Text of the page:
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The Cambridge Diet

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The Cambridge Diet was a very-low-calorie meal replacement fad diet developed in the 1960s.[1] The diet launched with different versions in the US and the UK.[1] The US version filed for bankruptcy[2] and shut down shortly after the deaths of several dieters.[3] The UK diet has also been known as the Cambridge Weight Plan, but is now known as The 1:1 Diet.[4]

History

The Cambridge Diet was initially used and developed in hospital weight loss programs in the 1960s by Alan Howard at Cambridge University, England. Rights to the original Cambridge powder formula in the United States were obtained by Cambridge Direct Sales in 1979, and after improvements for flavor the Cambridge diet was launched as a commercial product in the United States in 1980. Howard created his own, different flavor improvements and launched a commercial UK version of the Cambridge diet in 1984. Since 2005 the UK company that makes the product is Cambridge Nutritional Foods Limited.[1]

The US diet was very popular in the 1980s but was also the subject of some controversy.[5] It came under scrutiny from regulators and health authorities after potential health concerns were raised.[6] Under pressure from the U.S. Food and Drug Administration the calorie intake was raised from 330 kcal/day to 800 kcal/day.[7] In 1985 Cambridge Diet Plan paid a six figure sum to settle a case brought by the family of a 31 year old woman who had died while following the Cambridge Diet. The FDA stated that eight such deaths were "potentially linked" to the Cambridge diet.[8] In the early 1980s there were six documented deaths of people following the Cambridge liquid diet.[9]

In 1987 a UK government Health Department report was critical of evidence submitted by Cambridge Nutrition – the working group responsible were not convinced by claims that the Cambridge Diet achieved protein sparing as well as conventional calorie restricted diets, and were concerned about conservation of lean tissue during dieting.[10]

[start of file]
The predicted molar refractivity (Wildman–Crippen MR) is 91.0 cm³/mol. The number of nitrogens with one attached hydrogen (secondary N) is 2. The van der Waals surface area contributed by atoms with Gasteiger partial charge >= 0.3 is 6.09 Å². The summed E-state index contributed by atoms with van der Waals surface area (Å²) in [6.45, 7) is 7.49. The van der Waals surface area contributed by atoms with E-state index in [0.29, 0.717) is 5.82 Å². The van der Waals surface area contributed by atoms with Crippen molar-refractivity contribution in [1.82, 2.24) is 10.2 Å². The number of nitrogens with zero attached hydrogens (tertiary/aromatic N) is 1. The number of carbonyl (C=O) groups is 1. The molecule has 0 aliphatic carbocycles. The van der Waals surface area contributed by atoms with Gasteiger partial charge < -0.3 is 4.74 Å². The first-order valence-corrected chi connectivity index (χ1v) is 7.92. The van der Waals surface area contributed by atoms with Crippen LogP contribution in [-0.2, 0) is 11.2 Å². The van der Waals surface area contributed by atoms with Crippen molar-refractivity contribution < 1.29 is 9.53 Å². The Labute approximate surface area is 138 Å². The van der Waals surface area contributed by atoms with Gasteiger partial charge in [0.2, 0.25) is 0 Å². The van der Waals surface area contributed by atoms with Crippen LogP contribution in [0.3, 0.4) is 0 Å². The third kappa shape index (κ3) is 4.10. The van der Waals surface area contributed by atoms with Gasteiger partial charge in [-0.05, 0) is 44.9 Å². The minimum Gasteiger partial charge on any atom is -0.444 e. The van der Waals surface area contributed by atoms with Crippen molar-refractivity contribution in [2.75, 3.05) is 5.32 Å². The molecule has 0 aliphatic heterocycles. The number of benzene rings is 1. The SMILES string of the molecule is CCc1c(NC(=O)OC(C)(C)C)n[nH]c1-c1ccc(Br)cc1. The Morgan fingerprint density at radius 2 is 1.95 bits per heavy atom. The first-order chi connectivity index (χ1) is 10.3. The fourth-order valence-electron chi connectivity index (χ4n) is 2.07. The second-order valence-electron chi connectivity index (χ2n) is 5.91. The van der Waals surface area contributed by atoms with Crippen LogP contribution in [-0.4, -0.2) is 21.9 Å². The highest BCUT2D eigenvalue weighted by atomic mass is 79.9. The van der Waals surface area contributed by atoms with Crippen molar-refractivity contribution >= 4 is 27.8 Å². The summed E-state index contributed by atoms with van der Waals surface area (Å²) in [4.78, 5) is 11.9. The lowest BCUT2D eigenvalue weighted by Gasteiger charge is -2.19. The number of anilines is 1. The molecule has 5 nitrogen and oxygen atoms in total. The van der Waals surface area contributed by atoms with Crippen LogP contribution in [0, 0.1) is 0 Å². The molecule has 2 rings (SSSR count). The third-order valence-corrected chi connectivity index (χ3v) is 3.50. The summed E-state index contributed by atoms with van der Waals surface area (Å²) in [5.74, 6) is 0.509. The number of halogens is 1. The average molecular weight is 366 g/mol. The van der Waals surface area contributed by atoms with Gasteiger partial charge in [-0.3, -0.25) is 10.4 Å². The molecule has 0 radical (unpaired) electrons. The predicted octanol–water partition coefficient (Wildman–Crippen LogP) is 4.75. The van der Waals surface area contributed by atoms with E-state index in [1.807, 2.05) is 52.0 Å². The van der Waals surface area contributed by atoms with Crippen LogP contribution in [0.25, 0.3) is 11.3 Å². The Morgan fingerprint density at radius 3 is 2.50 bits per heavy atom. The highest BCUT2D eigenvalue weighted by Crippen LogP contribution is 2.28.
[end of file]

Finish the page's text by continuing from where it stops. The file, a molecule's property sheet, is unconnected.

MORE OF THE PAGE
Composition

Food is principally in liquid form[1][11][7] and includes soups, shakes, bars, and meals sold as part of the diet.[12] Most of the meal replacement products sold as part of the diet are manufactured in the UK.[citation needed] As of 2006 3 servings of the liquid diet had a macronutrient composition of 43 g of protein, 42 g of carbohydrate and 8 g of fat, supplemented with micronutrients.[13]

1:1 Diet

As of 2019 the diet was renamed the "1:1 diet". The 1:1 Diet is categorized as a very-low-calorie diet. The diet plan has 6 variants or "steps." The first step consists of 3-4 products totaling at least 600 kcal per day. The remaining steps reintroduce regular meals and remove the 1:1 products in various combinations.[12]

Criticism

The Cambridge diet has been characterized as a fad diet[14] due to its starvation-level calorie intake, extreme weight loss,[11] and its rapid rise and fall in popularity in the 1980s.[7]

Modern guidelines state that a diet of less than 1000 kcal/day should not be followed for more than 12 weeks, and a diet of less than 600kcal/day should have medical supervision.[15], as very-low-calorie diets can lead to sudden death by cardiac arrest.[16] When it was launched in 1980 the diet specified an intake of 330 kcal/day, and as recently as 2019 allowed an intake of 450 kcal/day.[17] While there is some evidence that these types of diets result in short term weight loss, there is little evidence of long term benefit.[1]